Pretty grim - and these bites are merely superficial! Click for detail.
From the Abstract.
Introduction: Shark-based ecotourism is significantly developing around the world, often without appropriate management of risk. This activity involves a risk of accidental bites on divers that can be quite severe or even fatal.
Objectives: To determine if ecotourism companies’ liability can be engaged in the context of bites on scuba divers in presence of hand-feeding practices, supporting the legitimacy of financial compensation for the victims.
Methods: We analyzed the development from the mid-eighties to 2010 of shark-based ecotourism through artificial provisioning practices in Moorea Island (French Polynesia) and more specifically the features and motivation of two bites on divers by Sicklefin Lemon sharks.
Results: The specific practice of hand-feeding can be considered as a facilitating factor for accidental bites on divers, potentially involving the diving operator’s responsibility.
Conclusions: Our findings should support the technical work of experts that might be called in such cases.
Didn't I tell you that the last paper had an agenda!
This one, titled Determining the Role of Hand Feeding Practices in Accidental Shark Bites on Scuba Divers is by one of the previous authors, my pal Eric Clua, and by, I believe, anthropologist Frédéric Torrente. It describes the history of the chaotic and now largely defunct Shark diving industry in Moorea along with two of the numerous non-predatory strikes by provisioned Sicklefin Lemons, see pic at top. It comes to the general conclusion that in certain cases, Shark diving operators may bear some responsibility and may even be liable should a client be injured.
Like I've stated for many, many years, baited commercial Shark diving is not SCUBA diving, and the clients have a reasonable expectation that we operators keep them safe. Yes, we make them sign liability waivers which should hopefully exclude the most frivolous complaints - but when operators are clearly negligent, it is only fair that they be held accountable!
But having said that, Elke obviously likes to get real close and undoubtedly bears her share for the fiasco. Having been at the receiving end many a time, I can attest to the pressure those eager image hunters will bring to bear - not easy to handle in an industry where client satisfaction and word-of-mouth recommendations are critical to one's financial survival!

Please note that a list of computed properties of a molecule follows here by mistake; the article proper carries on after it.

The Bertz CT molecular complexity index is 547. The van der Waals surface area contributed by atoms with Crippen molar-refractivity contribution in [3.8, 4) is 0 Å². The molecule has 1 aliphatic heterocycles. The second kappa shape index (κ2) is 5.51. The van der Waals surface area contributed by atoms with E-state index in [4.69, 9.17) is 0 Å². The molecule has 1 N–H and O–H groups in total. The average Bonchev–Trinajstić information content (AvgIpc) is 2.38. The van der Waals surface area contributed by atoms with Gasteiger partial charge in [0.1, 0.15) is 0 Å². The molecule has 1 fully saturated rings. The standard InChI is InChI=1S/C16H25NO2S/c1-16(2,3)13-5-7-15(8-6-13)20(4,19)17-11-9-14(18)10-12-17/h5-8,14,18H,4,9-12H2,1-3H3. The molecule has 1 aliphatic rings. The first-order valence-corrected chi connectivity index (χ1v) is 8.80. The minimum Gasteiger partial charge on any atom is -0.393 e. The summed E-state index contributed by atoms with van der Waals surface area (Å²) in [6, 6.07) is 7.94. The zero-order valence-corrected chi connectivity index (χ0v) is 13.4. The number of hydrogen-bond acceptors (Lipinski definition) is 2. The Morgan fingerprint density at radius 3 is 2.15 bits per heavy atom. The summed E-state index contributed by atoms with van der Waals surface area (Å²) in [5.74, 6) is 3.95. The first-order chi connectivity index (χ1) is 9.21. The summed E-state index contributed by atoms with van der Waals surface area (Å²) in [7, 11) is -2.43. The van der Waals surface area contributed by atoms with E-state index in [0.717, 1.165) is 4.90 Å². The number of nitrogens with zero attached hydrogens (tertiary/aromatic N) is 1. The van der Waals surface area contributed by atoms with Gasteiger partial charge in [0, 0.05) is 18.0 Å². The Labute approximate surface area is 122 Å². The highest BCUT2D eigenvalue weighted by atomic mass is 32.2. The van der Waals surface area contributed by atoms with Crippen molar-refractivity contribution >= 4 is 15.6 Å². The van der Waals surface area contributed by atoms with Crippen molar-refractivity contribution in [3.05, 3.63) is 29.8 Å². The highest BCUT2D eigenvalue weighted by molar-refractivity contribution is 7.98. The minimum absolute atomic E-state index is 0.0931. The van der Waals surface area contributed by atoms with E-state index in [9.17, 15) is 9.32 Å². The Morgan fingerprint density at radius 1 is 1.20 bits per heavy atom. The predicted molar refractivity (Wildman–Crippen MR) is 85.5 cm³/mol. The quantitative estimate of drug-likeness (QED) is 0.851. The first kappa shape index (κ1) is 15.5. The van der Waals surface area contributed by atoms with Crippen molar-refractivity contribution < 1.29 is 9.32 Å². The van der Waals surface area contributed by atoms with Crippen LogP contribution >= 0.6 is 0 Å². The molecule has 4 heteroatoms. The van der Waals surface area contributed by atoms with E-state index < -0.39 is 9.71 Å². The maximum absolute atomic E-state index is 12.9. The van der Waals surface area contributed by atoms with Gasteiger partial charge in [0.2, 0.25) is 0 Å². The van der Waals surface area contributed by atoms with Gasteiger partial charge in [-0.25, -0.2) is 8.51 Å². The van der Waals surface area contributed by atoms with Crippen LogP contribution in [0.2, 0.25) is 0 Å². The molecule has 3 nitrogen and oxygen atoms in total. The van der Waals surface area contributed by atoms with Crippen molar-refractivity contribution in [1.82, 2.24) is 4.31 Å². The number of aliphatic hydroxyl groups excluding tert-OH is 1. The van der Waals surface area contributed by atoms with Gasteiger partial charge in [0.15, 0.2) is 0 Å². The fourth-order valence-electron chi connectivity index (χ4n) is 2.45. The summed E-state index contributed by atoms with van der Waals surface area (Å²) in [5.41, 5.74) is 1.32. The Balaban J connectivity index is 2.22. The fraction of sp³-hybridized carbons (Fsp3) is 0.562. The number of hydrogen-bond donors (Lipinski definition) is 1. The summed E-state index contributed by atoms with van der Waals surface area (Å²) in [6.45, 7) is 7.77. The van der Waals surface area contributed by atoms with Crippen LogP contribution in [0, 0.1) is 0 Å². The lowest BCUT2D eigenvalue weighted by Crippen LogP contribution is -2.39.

Long story short?
Good one Eric - and for you out there who STILL don't understand what it means to conduct Shark tourism dives, re-read a) these 90-odd posts about our industry and then, b) these 80-odd posts about the need for proper procedures!
It comes to the conclusion that ecologically, provisioning can have effects at the individual, group and population level, and that those effects are generally neutral to negative.
Well what can I say - probably that's true!
It just so happens that every single one of the authors is a pal of mine - and because I know them, I also suspect that on top of the science that is probably pretty much irrefutable, the paper also has a political agenda, and that is, to obliquely address the mess that is Shark diving in French Polynesia, see the link at the top.
Now don't get me wrong here.
Shark diving in French Polynesia is nothing short of stellar.
But when it comes to the feeding dives, most local moniteurs appear to believe that they're god's gift to Shark diving, meaning that they are entirely impervious to accepting even the most common-sense advice (steel mesh gloves anybody?) - and as a consequence, bites are rife. So far, most of the accidents did involve the comparatively harmless reefies - but now that everybody and his dog is flocking to the new, completely unregulated and multi-user Tiger Shark dive just outside of Papeete, the risk profile has risen astronomically and once again, it's really only a matter of time til things will end up in tears. Same-same for the stupid idea of having snorkeling tourists hand feed the small reefies - seriously, WTF?
It's same old same old, so I'm really not gonna dwell, the more as having been there, the discourse is way too ego-driven and frankly leads to nowhere, meaning that the situation appears pretty much hopeless unless the regulator decides to finally regulate.
Hint hint! :)
But I'm digressing.
I can't really say that I love the paper because its conclusions are pretty much obvious, and because it does not really address the principal cause of most of the enumerated problems = bad procedures. As an example, the much-cited disaster at Stringray City is entirely the consequence of piss-poor management and regulations!
Anyway - worth reading!
My take-away: better procedures and more research into those possibly negative effects - pretty much done on the former (tho always learning and always adapting!), and very much working on the latter, so keep watching this space!
And one last thought if I may.
The problem is not Shark diving - not for the animals and not for the people.
Compared to the overfishing and the habitat degradation, the inconvenience caused by the industry is nothing. And yes there have been many, mostly accidental bites - but as far as I know, during literally innumerable provisioned Shark dives, there has been a grand total of ONE documented fatality. Compare that to the same time spent engaging in ordinary SCUBA and ask yourself the question, which is by far the safer activity?
So, lets please keep things in perspective - and let's also never forget to always mention the industry's enormous contribution to both conservation and research that outweighs any of those possible minor deleterious effects by far!